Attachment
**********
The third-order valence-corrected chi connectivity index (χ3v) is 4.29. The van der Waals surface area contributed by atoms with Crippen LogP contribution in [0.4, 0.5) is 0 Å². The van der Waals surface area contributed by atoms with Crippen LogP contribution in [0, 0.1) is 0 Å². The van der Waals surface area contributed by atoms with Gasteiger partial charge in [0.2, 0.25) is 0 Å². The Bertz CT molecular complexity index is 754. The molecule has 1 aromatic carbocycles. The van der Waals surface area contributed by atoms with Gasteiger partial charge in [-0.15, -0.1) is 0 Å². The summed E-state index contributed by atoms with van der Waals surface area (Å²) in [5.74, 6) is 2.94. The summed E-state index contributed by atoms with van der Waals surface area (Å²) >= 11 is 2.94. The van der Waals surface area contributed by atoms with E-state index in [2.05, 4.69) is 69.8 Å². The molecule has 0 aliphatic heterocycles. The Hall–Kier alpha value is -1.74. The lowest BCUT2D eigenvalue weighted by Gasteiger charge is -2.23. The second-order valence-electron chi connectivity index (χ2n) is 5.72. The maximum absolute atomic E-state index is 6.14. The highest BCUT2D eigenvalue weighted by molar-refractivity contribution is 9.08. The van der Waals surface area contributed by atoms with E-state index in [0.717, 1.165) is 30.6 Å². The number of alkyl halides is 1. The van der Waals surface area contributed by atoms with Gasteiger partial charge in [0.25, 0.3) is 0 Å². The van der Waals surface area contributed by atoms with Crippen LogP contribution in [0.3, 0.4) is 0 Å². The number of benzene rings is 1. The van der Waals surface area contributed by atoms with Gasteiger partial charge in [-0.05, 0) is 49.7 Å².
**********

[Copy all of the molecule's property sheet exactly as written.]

The third-order valence-corrected chi connectivity index (χ3v) is 4.29. The van der Waals surface area contributed by atoms with Crippen LogP contribution in [0.4, 0.5) is 0 Å². The van der Waals surface area contributed by atoms with Crippen LogP contribution in [0, 0.1) is 0 Å². The van der Waals surface area contributed by atoms with Gasteiger partial charge in [0.2, 0.25) is 0 Å². The Bertz CT molecular complexity index is 754. The molecule has 1 aromatic carbocycles. The van der Waals surface area contributed by atoms with Gasteiger partial charge in [-0.15, -0.1) is 0 Å². The summed E-state index contributed by atoms with van der Waals surface area (Å²) in [5.74, 6) is 2.94. The summed E-state index contributed by atoms with van der Waals surface area (Å²) >= 11 is 2.94. The van der Waals surface area contributed by atoms with E-state index in [2.05, 4.69) is 69.8 Å². The molecule has 0 aliphatic heterocycles. The Hall–Kier alpha value is -1.74. The lowest BCUT2D eigenvalue weighted by Gasteiger charge is -2.23. The second-order valence-electron chi connectivity index (χ2n) is 5.72. The maximum absolute atomic E-state index is 6.14. The highest BCUT2D eigenvalue weighted by molar-refractivity contribution is 9.08. The van der Waals surface area contributed by atoms with E-state index in [0.717, 1.165) is 30.6 Å². The number of alkyl halides is 1. The van der Waals surface area contributed by atoms with Gasteiger partial charge in [0.25, 0.3) is 0 Å². The van der Waals surface area contributed by atoms with Crippen LogP contribution in [0.3, 0.4) is 0 Å². The number of benzene rings is 1. The van der Waals surface area contributed by atoms with Gasteiger partial charge in [-0.05, 0) is 49.7 Å².